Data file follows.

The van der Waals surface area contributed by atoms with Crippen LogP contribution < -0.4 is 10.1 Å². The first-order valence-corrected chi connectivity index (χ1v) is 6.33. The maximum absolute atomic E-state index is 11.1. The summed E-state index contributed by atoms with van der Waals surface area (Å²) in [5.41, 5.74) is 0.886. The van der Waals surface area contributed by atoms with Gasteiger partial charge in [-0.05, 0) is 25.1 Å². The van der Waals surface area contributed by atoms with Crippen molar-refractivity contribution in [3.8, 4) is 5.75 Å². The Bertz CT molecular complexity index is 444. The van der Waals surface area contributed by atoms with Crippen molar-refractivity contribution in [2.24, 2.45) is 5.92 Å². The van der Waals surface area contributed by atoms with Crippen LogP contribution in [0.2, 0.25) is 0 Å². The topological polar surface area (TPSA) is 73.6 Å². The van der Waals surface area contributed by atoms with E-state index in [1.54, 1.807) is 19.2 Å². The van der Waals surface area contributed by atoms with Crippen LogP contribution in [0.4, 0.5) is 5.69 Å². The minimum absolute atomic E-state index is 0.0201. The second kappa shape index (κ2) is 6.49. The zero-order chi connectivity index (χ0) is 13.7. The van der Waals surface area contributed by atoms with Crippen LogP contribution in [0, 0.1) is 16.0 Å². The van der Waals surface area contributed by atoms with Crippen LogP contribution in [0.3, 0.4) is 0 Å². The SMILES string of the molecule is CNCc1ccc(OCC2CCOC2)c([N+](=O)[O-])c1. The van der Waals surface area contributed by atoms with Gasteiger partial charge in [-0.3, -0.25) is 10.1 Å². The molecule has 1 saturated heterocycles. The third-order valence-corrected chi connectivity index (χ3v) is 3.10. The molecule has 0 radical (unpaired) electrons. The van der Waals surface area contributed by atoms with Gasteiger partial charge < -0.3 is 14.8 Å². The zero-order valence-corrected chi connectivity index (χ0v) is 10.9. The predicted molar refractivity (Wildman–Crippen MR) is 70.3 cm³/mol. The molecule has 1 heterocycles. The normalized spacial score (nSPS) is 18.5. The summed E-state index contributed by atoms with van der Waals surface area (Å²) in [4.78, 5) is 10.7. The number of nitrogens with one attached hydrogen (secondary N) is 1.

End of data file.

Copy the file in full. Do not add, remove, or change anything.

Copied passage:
The van der Waals surface area contributed by atoms with Crippen LogP contribution < -0.4 is 10.1 Å². The first-order valence-corrected chi connectivity index (χ1v) is 6.33. The maximum absolute atomic E-state index is 11.1. The summed E-state index contributed by atoms with van der Waals surface area (Å²) in [5.41, 5.74) is 0.886. The van der Waals surface area contributed by atoms with Gasteiger partial charge in [-0.05, 0) is 25.1 Å². The van der Waals surface area contributed by atoms with Crippen molar-refractivity contribution in [3.8, 4) is 5.75 Å². The Bertz CT molecular complexity index is 444. The van der Waals surface area contributed by atoms with Crippen molar-refractivity contribution in [2.24, 2.45) is 5.92 Å². The van der Waals surface area contributed by atoms with Crippen LogP contribution in [0.2, 0.25) is 0 Å². The topological polar surface area (TPSA) is 73.6 Å². The van der Waals surface area contributed by atoms with E-state index in [1.54, 1.807) is 19.2 Å². The van der Waals surface area contributed by atoms with Crippen LogP contribution in [0.4, 0.5) is 5.69 Å². The minimum absolute atomic E-state index is 0.0201. The second kappa shape index (κ2) is 6.49. The zero-order chi connectivity index (χ0) is 13.7. The van der Waals surface area contributed by atoms with Crippen LogP contribution in [0, 0.1) is 16.0 Å². The van der Waals surface area contributed by atoms with Crippen LogP contribution in [0.3, 0.4) is 0 Å². The SMILES string of the molecule is CNCc1ccc(OCC2CCOC2)c([N+](=O)[O-])c1. The van der Waals surface area contributed by atoms with Gasteiger partial charge in [-0.3, -0.25) is 10.1 Å². The molecule has 1 saturated heterocycles. The third-order valence-corrected chi connectivity index (χ3v) is 3.10. The molecule has 0 radical (unpaired) electrons. The van der Waals surface area contributed by atoms with Gasteiger partial charge < -0.3 is 14.8 Å². The zero-order valence-corrected chi connectivity index (χ0v) is 10.9. The predicted molar refractivity (Wildman–Crippen MR) is 70.3 cm³/mol. The molecule has 1 heterocycles. The normalized spacial score (nSPS) is 18.5. The summed E-state index contributed by atoms with van der Waals surface area (Å²) in [4.78, 5) is 10.7. The number of nitrogens with one attached hydrogen (secondary N) is 1.